Sitting, talking with the ladies over a lunch of green and potato salad, plus cold chicken, Pam, for the first time in longer than she could recall, found herself having fun. She was able to talk about absolutely nothing with an eclectic collection of well-educated women, who all, by appearance at least were in the same boat as herself.
After lunch, Pam returned to her room, stepped into the bathroom, and stripped naked again. Her clarity of focus, thanks to the lack of steam on the mirror, was much better than before. Lifting one arm at a time, she studied, then palpated each of her breasts, checking for any previously unnoticed lumps, or oddities. Next, she moved onto her abdomen, pressing and pushing in and around her navel, moving in an outwardly circular motion as high as her sternum, and as low as her pubic line. The only mentionable discolourations, were her tiger stripe stretch marks, marks of pride specific to two pregnancies. Again, no lumps or bumps were found. Next she examined her legs, starting at her toes, then working her way up to her buttocks. Nothing out-of-order there, beyond the childhood scars of life. Hands, wrists, arms, and neck were scrutinised; all found to be in relatively good working order.
It was her face that gave her difficulty. Not because there was anything wrong with it, nor any physical deformation on any part of it. The puzzler was that the face and eyes staring back at her from the ensuite mirror, whilst familiar, was not her own. It was a face older than her forty-five years of age. Her hair was more grey than red, and was barely in possession of any discernible style at all. Pam felt relief when, on gazing deeply and intently into her eyes, that they were the correct colour, just with more crows feet at the edges than she could recall seeing before.
Walking from the bathroom, Pam looked over her shoulder at her buttocks, and the way she moved. Had they somehow ‘dropped’ over night? There appeared to be no ‘sensuality’ to her gait either, something was definitely amiss.
Redressing, Pam tied her hair into a tight pigtail, yet was unable to find her make up. Plus, she was wearing some other woman’s clothes. These garments lacked life, there was no elegance to them, and worst of all, they looked of a style suited to a woman at least twenty years older than she. Rifling through the pile of clothes neatly stacked in the bedside wardrobe, whoever had left their clothes behind obviously lacked a sense of current trend. The shoe’s were practical and comfortable, yet an offense to the eye, and a mismatch to the entirety of the available clothing. Pam felt like she was in a second-hand shop, rifling through the bargain bin hoping for diamonds, but finding nothing more than well worn gravel stones.
The Hollywood Clinic, a separate part of the Hollywood Hospital, a private Hospital in Nedlands, Western Australia. Without a second, let alone third thought, Pam withdrew a purse from the aged and uninspiring handbag on the night stand.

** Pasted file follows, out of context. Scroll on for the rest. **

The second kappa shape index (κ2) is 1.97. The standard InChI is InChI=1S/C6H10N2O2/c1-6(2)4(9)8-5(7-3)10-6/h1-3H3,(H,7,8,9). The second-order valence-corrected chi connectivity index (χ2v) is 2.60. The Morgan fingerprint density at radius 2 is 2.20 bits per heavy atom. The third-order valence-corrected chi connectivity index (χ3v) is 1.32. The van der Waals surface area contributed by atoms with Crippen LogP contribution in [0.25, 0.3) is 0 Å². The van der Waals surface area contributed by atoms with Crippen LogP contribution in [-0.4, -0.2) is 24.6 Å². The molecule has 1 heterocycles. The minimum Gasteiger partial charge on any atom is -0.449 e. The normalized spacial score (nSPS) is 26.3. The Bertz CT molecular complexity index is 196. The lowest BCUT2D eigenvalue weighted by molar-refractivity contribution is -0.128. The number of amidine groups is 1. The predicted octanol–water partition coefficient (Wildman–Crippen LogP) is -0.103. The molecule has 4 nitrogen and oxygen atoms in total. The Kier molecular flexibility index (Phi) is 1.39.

Walking out of her room with purpose, she strolled sensuously past the nursing station, ignored the ‘whereabouts book’ she was obliged to fill out as part of her being an inpatient whenever she left the ward, turned right through a glass sliding door, and left the building.
Had Pam looked at her watch, she would have noted that it took her two minutes and twenty-seven seconds to reach ‘Entrance 5’, and Monash Avenue. Not sure which direction to go, Pam flagged down a passing taxi, and asked to be taken into Subiaco.
The cab driver, a smiling inoffensive looking chap of no apparent age, who by the time they had made it to Subi, she suspected was an escapee of a middle eastern war zone, told her what she owed as a fare. Looking into the purse she had taken from the worn hand bag, she found a plethora of plastic cards, and not a single cent. Her driver, noting the expression on her face, told her that his EFTPOS card reader could be ‘tapped’ if needs be. Not knowing exactly what ‘tapping’ was, Pam feigning ignorance, handed him a random card with ‘Visa’ stamped in one corner. After a few seconds, and then a ‘beep’, the driver handed her back her card and receipt. Stepping out, she strode directly into ‘Circles’, and approached the counter in the manner of a lioness toward a startled gazelle of a lass who was visibly starting to cringe behind the sanctuary of her counter. Having nowhere else to hide, and aid beyond vocal range, the wide-eyed girl said “Hello, and welcome to ‘Circles’.
“I must have my hair cut and coloured this morning. If this establishment is incapable of fitting me in, could you point me in the direction of your most successful competitor.” Pam informed her bluntly.